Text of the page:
Facebook is removing Trending Topics next week, saying that the feature has become “less useful” over time and that pulling the plug on it will “make way for future news experiences.” The feature accounted for an average of less than 1.5 percent of clicks to publishers from Facebook. Conservatives also decried the feature saying it proved Facebook’s liberal bias, an accusation the company is still trying to get out from under. Facebook now plans to pay some news outlets to produce daily and weekly news show for Watch.
The Wall Street Journal reports that, “the company plans to unveil some of those news shows as early as next week.” Facebook, which debuted Trending Topics in 2014 “as part of its effort to compete with sites like Twitter as a platform for conversations about real-time news,” hired a team of contractors in New York to summarize the most commonly discussed topics on the platform.”
Then, in May 2016, “Gizmodo reported these workers altered the list of Trending Topics by suppressing conservative viewpoints and injecting news stories that weren’t popular.” Facebook denied that report, but the damage was done.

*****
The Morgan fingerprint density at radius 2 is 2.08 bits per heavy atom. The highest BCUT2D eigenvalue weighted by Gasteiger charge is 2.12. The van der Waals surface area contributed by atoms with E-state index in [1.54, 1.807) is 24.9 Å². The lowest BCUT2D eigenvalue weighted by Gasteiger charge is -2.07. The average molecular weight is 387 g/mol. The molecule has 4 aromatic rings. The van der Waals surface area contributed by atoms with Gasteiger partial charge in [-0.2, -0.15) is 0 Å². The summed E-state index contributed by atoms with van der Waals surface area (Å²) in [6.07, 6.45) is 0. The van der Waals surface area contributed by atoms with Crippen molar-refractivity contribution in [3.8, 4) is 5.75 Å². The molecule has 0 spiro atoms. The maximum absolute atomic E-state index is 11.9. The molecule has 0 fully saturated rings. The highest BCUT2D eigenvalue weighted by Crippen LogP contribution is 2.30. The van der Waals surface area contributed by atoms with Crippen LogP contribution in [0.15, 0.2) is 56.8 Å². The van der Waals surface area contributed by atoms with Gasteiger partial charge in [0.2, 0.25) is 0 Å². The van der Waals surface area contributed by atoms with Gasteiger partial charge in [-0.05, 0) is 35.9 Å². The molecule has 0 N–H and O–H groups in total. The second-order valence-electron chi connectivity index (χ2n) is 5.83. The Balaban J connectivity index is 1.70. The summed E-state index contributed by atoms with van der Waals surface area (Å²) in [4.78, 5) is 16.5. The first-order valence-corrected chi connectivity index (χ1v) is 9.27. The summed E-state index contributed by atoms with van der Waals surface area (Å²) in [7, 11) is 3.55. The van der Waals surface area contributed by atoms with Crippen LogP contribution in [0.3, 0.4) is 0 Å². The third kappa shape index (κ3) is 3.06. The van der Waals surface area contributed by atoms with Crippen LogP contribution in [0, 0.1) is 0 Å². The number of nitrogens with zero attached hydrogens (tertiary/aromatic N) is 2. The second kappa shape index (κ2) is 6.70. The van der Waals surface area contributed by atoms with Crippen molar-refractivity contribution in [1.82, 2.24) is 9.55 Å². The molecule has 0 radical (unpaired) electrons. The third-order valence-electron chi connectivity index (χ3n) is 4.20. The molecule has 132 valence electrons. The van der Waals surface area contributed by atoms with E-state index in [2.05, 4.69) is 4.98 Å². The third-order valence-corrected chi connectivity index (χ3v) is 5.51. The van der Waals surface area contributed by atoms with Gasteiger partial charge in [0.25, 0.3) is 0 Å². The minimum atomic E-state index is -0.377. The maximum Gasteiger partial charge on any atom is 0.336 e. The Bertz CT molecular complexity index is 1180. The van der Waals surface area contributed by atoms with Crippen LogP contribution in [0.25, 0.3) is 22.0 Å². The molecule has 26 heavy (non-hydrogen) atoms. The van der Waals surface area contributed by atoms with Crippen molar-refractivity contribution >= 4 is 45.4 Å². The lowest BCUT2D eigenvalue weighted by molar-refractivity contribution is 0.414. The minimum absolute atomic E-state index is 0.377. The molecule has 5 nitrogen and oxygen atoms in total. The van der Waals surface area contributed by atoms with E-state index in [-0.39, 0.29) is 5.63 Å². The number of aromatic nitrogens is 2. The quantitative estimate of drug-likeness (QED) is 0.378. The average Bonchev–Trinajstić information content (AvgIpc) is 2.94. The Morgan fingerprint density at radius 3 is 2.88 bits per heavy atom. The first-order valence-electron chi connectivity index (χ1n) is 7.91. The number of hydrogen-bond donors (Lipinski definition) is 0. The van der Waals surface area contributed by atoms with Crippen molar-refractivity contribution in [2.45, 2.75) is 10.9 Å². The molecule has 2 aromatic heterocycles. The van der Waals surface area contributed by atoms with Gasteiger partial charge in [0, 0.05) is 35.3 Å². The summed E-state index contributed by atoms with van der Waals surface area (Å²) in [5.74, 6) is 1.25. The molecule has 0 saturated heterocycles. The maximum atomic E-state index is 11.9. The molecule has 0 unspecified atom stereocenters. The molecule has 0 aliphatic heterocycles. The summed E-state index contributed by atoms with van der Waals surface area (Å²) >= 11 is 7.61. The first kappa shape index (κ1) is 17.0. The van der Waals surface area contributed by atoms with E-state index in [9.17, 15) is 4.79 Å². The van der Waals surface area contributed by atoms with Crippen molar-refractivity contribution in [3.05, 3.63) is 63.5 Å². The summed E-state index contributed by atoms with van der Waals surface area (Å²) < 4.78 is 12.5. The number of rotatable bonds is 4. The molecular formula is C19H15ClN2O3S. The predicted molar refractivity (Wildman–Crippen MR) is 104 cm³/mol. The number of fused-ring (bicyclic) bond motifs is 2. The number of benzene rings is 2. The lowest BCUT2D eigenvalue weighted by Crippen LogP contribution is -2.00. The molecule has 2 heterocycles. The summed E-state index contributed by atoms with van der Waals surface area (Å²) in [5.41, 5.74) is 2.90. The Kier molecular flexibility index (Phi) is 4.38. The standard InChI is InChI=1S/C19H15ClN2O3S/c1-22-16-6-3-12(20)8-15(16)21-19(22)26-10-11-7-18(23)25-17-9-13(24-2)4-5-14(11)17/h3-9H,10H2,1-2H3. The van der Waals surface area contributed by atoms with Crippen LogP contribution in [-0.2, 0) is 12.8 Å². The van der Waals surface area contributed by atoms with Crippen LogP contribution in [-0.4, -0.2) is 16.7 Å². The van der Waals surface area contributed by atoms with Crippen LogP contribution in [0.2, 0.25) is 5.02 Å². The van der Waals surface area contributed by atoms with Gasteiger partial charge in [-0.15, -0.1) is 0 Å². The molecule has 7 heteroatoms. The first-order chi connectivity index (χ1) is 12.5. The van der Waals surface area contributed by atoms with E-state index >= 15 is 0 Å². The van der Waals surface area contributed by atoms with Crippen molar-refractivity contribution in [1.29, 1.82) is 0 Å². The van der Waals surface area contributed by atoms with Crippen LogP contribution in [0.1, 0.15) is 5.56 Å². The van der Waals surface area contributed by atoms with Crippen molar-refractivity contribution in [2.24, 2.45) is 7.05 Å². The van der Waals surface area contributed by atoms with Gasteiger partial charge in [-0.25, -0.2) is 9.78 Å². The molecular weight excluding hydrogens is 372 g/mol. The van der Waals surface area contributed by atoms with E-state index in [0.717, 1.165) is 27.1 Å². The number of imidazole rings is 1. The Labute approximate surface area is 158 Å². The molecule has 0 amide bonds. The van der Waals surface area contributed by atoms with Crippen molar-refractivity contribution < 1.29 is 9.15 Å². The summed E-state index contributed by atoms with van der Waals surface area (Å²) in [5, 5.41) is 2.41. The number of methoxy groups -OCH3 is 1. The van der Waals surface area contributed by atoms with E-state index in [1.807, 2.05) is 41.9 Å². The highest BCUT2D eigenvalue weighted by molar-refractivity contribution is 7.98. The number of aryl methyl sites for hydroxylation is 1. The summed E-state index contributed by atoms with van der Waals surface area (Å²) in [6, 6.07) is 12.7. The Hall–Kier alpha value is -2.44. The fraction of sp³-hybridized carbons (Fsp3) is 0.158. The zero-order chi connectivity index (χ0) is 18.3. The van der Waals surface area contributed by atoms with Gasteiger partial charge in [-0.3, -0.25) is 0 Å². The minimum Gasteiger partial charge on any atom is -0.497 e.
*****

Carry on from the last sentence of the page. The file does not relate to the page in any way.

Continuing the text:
Facebook later “revealed documents showing curators had more oversight over what appears in the trending feature than the company previously had disclosed, including the ability to ‘inject’ breaking news stories into the feature even if the topic wasn’t popular yet.” Curators consulted a “list of Facebook-approved sources” including WSJ to make sure trending topics weren’t hoaxes.
The company tried to assuage conservatives in a meeting at Facebook headquarters, made changes to the feature and then, months later, “fired its Trending Topics curators and said it would allow software to govern most decisions.” That backfired, as “almost immediately the module became a vector for misinformation.”
In its blog post about removing Trending Topics, Facebook stated that the feature had only been available in five countries. In addition to removing Trending, the company will remove products and third-party partner integrations that rely on the Trends API. “We’ve seen that the way people consume news on Facebook is changing to be primarily on mobile and increasingly through news video.”
In addition to news video in Watch, Facebook is testing Breaking News Label, which lets 80 publishers across North America, South America, Europe, India and Australia put a “breaking news” indicator on their posts in News Feed. The company is also testing Today In, a dedicated section “that connects people to the latest breaking and important news from local publishers in their city, as well as updates from local officials and organizations.”